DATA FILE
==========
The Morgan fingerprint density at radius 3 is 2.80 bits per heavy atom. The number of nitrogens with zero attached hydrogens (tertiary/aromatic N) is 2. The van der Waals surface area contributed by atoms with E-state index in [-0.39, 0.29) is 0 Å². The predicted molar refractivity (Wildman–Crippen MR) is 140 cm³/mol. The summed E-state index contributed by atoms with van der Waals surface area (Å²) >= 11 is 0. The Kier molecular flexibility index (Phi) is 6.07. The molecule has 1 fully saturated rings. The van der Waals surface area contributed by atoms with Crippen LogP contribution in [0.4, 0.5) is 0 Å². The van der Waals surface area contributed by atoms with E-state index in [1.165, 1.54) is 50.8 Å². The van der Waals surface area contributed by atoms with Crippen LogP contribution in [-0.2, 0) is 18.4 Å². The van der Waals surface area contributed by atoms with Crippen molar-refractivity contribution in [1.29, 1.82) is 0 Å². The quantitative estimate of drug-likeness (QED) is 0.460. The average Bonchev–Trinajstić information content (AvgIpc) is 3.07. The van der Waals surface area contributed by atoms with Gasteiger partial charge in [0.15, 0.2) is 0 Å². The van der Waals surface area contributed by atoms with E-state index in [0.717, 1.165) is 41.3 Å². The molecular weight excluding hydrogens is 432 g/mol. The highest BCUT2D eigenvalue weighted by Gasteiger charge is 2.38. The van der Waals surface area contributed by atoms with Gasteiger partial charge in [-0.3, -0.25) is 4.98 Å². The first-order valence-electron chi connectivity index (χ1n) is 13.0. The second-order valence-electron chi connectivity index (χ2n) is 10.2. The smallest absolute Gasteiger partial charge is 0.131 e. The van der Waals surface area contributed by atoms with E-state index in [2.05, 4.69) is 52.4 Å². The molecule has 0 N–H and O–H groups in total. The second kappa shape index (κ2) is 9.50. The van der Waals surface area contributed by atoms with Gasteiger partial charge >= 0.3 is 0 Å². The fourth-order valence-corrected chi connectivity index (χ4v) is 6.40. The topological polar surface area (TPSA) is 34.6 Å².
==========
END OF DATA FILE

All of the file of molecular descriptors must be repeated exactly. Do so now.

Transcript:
The Morgan fingerprint density at radius 3 is 2.80 bits per heavy atom. The number of nitrogens with zero attached hydrogens (tertiary/aromatic N) is 2. The van der Waals surface area contributed by atoms with E-state index in [-0.39, 0.29) is 0 Å². The predicted molar refractivity (Wildman–Crippen MR) is 140 cm³/mol. The summed E-state index contributed by atoms with van der Waals surface area (Å²) >= 11 is 0. The Kier molecular flexibility index (Phi) is 6.07. The molecule has 1 fully saturated rings. The van der Waals surface area contributed by atoms with Crippen LogP contribution in [0.4, 0.5) is 0 Å². The van der Waals surface area contributed by atoms with E-state index in [1.165, 1.54) is 50.8 Å². The van der Waals surface area contributed by atoms with Crippen LogP contribution in [-0.2, 0) is 18.4 Å². The van der Waals surface area contributed by atoms with Crippen molar-refractivity contribution in [1.29, 1.82) is 0 Å². The quantitative estimate of drug-likeness (QED) is 0.460. The average Bonchev–Trinajstić information content (AvgIpc) is 3.07. The van der Waals surface area contributed by atoms with Gasteiger partial charge in [0.15, 0.2) is 0 Å². The van der Waals surface area contributed by atoms with E-state index in [0.717, 1.165) is 41.3 Å². The molecular weight excluding hydrogens is 432 g/mol. The highest BCUT2D eigenvalue weighted by Gasteiger charge is 2.38. The van der Waals surface area contributed by atoms with Gasteiger partial charge in [-0.3, -0.25) is 4.98 Å². The first-order valence-electron chi connectivity index (χ1n) is 13.0. The second-order valence-electron chi connectivity index (χ2n) is 10.2. The smallest absolute Gasteiger partial charge is 0.131 e. The van der Waals surface area contributed by atoms with E-state index in [2.05, 4.69) is 52.4 Å². The molecule has 0 N–H and O–H groups in total. The second kappa shape index (κ2) is 9.50. The van der Waals surface area contributed by atoms with Gasteiger partial charge >= 0.3 is 0 Å². The fourth-order valence-corrected chi connectivity index (χ4v) is 6.40. The topological polar surface area (TPSA) is 34.6 Å².